Venezuela Economy
Men rest after salvaging metal on the 30th floor of the Tower of David skyscraper in Caracas, Venezuela, Feb. 3, 2014. The 45-story skyscraper was abandoned around 1994 after the death of its developer and the collapse of the financial sector. Now about 3,000 people call the tower their home. Reuters/Jorge Silva

As the world’s major economies celebrate record-low oil prices, the outlook for countries in Latin America isn’t especially optimistic. New data from the International Monetary Fund say that economic growth in the region has declined for the fourth consecutive year, and thanks to record-low global commodity prices and continuing political problems, it doesn’t look to be improving anytime soon.

The latest IMF World Economic Outlook says the region’s gross domestic product (GDP) increased just 1.3 percent in 2014 -- far below the 4.2 percent average it experienced between 2004 and 2013. This year, IMF analysts expect just 0.9 percent growth.

“The decline in the price of oil has led to a large reallocation of real income from oil exporters to oil importers,” IMF researcher Olivier Blanchard told reporters Tuesday. Global benchmark crude prices hit a six-year low last month, which has been a blessing for some and a curse for others.

“Now, this is clearly good news for the oil importers, which are most major countries,” he said. “For the oil exporters, it is clearly not very good news. They are suffering from the other side, the decrease in real income coming from the decrease in the price of oil.”

While some exporting countries have vast savings they stored away when prices were high, not all are in this situation. “Some of them, as you know, are in more serious trouble,” Blanchard said.

Venezuela, for example, is facing a 7 percent contraction in economic activity. The country is the world’s seventh-largest oil exporter and the biggest one in the region, where “an oil price decline has compounded an already difficult situation,” the IMF report said.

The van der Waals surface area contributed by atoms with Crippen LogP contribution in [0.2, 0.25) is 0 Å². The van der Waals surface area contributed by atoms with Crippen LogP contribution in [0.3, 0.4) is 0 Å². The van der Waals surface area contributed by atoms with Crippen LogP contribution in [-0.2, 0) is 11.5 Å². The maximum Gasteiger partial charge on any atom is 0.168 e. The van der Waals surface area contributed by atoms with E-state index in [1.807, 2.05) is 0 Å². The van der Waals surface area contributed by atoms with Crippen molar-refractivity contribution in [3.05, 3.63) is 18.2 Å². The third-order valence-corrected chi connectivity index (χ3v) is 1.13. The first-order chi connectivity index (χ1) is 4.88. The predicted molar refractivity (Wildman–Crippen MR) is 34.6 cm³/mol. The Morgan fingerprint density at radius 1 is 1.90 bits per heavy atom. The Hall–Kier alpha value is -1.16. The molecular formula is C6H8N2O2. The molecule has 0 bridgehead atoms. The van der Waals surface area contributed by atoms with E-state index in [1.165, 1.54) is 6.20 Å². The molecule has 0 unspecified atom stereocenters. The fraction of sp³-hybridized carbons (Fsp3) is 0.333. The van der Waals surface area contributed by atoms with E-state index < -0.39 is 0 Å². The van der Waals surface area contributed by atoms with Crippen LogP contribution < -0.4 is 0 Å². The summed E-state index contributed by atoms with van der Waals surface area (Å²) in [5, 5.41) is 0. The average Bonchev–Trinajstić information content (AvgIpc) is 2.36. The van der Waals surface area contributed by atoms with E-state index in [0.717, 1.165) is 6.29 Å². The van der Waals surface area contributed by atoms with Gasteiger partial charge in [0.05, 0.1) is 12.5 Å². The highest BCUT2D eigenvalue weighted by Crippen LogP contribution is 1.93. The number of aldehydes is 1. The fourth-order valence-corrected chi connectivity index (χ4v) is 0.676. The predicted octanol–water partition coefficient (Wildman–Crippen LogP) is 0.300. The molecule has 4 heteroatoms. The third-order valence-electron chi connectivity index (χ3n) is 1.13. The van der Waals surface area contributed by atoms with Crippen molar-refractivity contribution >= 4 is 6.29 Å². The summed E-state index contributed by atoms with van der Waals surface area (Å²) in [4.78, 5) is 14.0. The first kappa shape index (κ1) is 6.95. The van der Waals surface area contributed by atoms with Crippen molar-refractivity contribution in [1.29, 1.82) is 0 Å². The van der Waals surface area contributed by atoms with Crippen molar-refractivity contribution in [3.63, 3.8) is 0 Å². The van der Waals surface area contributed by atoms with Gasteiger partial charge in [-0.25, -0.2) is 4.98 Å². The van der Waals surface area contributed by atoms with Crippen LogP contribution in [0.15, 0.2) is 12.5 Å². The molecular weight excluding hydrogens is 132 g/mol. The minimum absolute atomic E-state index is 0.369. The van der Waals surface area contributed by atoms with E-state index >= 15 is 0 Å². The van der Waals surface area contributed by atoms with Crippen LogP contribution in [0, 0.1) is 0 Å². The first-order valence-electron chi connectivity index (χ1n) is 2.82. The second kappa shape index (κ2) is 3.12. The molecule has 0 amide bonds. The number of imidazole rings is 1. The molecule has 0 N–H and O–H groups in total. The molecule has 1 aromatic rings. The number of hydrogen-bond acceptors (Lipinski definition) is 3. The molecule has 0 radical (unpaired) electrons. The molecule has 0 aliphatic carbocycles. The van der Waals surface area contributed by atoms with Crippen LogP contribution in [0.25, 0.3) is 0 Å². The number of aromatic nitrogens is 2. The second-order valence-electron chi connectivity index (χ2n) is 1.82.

Brazil’s economy is expected to contract by 1 percent this year, after losing 2 percentage points since its last forecast in October 2014 because of weak private-sector sentiment and continued fallout from a corruption scandal at state-owned oil company Petrobras that had negative repercussions for Brazilian President Dilma Rousseff’s administration.

“The risk of near-term electricity and water rationing, and the fallout from the Petrobras investigation; greater-than-expected need for fiscal tightening also plays a role in the download revisions,” the report says.

Argentina, on the other hand, is one of the few bright spots in the region but is still not in great shape. Its “economic prospects for 2015 have improved relative to October as balance of payments pressures have moderated,” the report says, referring to a potential crisis earlier this year, involving the repayment of massive amounts of debt to American investors. Even so, the IMF is forecasting that its GDP will contract by 0.3 percent this year.

Meanwhile, Bolivia, Chile, Colombia, Ecuador and Peru are all looking at downward revisions for this year’s growth projections by as much as 2 percentage points.